Chichester Heritage Trails – A journey through 2000 years of history

Chichester’s four principal streets still mainly follow the pattern of the Roman settlement, founded nearly two thousand years ago. The city walls – remarkably intact for an English town – also follow the Roman plan and contain masonry from the original construction.
The Society has produced eight heritage trails covering the following topics:
Trails 1 to 4 – Buildings in the four quadrants of the City
Trail 5 – Inns, Pubs and Hotels
Trail 6 – Chichester during the Civil War 1642-1646
Trail 7 – Churches and Chapels
Trail 8 – Notable Chichester People

Each trail is described below and can be obtained by:

  • Downloading by clicking the image to the right of each Trail description.
  • Obtaining physical copies of the leaflets  from Chichester Library, The Tourist Information Centre at the Novium, West Sussex Record Office and The Council House (City Council offices) in North Street.
  • Digital versions  – as printed copies may not always be available we are making digital versions accessible over the internet with enhanced descriptions and additional photos.  These will be updated as necessary. They will be available from our website Heritage Trail menu as and when they are produced. The first such digital Trail is Trail 1.

The first four city centre trails explore each of Chichester’s historic quadrants that are divided by the four principal thoroughfares of North, South, East and West streets. Each quadrant has its own special atmosphere and distinctive history. A great rebuilding from the late seventeenth century, replaced timber-framed thatched houses with the characteristic Georgian street scene of brick and stucco buildings that exist today.


CHT-download_btn-Trail1Trail 1 – North-West Quadrant

The North-West Quadrant was, prior to the eighteenth century, dominated by market gardens and livestock farming, including slaughterhouses. Today, among the older buildings, are the modern administrative centres of a county town, including County Hall, Chichester Library and the Novium Museum.

A digital version of the Trail is available here. When producing this version the opportunity was taken to slightly vary the route to make it easier to follow.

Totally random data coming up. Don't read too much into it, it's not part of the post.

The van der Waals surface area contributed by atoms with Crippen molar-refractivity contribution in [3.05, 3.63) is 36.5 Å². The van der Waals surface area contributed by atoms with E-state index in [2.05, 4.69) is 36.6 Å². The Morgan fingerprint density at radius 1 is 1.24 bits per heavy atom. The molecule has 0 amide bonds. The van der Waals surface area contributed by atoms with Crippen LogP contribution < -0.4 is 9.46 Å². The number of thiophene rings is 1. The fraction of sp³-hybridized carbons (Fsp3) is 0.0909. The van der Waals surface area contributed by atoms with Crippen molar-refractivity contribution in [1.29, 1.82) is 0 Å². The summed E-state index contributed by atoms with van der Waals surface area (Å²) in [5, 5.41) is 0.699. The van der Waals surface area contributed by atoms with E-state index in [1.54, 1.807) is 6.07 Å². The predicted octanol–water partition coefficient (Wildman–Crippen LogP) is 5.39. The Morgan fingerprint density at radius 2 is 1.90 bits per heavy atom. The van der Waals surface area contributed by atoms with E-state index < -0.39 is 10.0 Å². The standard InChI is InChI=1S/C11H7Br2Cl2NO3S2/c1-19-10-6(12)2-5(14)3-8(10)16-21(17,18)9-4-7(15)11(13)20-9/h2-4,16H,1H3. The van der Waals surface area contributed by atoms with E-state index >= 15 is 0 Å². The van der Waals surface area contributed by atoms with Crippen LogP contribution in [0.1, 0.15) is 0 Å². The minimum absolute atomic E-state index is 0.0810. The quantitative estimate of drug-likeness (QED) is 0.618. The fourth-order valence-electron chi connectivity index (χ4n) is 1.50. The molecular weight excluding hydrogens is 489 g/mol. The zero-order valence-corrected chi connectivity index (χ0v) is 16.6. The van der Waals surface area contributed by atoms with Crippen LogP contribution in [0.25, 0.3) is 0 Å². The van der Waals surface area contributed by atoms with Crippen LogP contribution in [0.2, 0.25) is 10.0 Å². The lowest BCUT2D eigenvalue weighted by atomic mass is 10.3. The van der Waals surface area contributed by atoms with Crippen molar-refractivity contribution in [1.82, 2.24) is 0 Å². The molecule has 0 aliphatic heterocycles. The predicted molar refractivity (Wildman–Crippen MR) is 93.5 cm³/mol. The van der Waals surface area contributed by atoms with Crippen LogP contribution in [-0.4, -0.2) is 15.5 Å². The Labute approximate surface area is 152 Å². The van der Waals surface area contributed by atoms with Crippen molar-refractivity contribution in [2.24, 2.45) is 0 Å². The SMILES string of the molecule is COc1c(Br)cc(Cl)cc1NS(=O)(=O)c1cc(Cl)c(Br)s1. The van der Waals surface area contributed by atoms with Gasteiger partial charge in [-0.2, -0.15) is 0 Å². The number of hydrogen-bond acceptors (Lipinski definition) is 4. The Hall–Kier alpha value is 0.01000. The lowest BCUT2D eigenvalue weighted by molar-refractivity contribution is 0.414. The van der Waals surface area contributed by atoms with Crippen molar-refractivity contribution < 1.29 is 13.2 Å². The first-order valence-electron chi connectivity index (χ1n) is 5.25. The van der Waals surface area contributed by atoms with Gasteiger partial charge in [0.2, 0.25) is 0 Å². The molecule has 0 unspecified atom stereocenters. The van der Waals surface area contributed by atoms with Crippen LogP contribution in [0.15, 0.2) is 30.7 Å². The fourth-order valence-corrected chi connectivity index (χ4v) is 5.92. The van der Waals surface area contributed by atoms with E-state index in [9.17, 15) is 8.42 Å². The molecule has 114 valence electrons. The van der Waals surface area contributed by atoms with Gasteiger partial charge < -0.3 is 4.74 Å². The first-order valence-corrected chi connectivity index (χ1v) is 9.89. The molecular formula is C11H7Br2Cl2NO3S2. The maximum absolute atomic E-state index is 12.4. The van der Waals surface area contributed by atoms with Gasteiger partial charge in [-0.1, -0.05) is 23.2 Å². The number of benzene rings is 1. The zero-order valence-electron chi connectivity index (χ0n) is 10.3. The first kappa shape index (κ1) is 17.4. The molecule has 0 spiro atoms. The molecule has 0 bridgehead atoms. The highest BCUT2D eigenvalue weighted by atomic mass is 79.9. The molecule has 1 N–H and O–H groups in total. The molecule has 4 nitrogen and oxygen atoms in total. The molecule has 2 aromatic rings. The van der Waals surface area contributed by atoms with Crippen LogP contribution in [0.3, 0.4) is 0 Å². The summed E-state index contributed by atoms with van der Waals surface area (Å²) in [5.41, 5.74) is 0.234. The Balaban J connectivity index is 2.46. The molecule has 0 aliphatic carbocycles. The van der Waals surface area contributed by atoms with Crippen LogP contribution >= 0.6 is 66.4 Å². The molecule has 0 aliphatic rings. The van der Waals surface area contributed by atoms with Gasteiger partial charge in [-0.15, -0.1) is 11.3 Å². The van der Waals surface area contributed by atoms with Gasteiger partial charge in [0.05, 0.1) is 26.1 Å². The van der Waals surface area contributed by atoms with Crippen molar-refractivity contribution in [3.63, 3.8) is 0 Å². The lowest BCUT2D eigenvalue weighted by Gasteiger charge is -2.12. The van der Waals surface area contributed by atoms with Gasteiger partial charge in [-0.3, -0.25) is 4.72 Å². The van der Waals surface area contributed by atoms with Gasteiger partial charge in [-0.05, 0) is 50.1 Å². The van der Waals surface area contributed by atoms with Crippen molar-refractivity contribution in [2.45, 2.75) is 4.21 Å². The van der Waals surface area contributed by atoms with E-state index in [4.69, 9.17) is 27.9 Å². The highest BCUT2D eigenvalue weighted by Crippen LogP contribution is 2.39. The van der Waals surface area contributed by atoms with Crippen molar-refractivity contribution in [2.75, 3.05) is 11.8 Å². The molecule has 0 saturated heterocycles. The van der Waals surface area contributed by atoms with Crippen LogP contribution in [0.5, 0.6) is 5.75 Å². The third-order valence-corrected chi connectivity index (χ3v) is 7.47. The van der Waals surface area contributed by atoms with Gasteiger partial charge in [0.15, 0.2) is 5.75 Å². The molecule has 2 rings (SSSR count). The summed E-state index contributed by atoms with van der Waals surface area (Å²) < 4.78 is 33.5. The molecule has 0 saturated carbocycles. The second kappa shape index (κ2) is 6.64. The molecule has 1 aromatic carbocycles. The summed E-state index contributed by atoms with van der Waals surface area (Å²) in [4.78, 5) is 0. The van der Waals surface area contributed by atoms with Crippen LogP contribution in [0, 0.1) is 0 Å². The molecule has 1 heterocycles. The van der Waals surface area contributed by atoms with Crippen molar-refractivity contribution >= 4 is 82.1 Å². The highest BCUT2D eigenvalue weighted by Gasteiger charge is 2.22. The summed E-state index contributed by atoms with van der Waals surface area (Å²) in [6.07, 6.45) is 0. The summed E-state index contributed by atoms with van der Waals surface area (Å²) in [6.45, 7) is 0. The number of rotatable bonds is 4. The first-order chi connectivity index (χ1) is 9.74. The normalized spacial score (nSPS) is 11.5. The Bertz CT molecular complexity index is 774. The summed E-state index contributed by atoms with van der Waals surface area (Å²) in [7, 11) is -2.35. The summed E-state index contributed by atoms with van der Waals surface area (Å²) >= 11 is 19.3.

Trail 2 – North-East Quadrant

CHT-download_btn-Trail2This part of Chichester once had five churches and a Franciscan Priory; today three of the churches have been lost and the remaining two, along with the priory chapel have been converted to secular uses. The open greenery of Priory Park, framed by the city walls give a sense of space and peace to the north-east quadrant.

Trail 3 – South-East Quadrant

CHT-download_btn-Trail3This is very much a walk or two contrasting halves: there are the former inns and chapels of East Street, South Street and the New Town area and the pristine Georgian solemnity of the Pallants area. The former has changed markedly in recent decades, while the Pallants has changed very little, remaining a bastion of high quality housing and offices for professional workers.

Trail 4 – South-West Quadrant

CHT-download_btn-Trail4Chichester’s south-west quadrant is dominated by the cathedral and the Cathedral Close. Here Edmund Blunden beheld “its own simple character of communicative quietness,” while E.V.  Lucas observed that, “whatever noise may be in the air you know in your heart that quietude is its true character.” Even in 2016 these statements still hold true. As well as the Close and the cloisters of the cathedral, there are also the Bishop’s gardens to enjoy.  As well as the Close and the cathedral cloisters, you can enjoy the Bishop’s gardens too.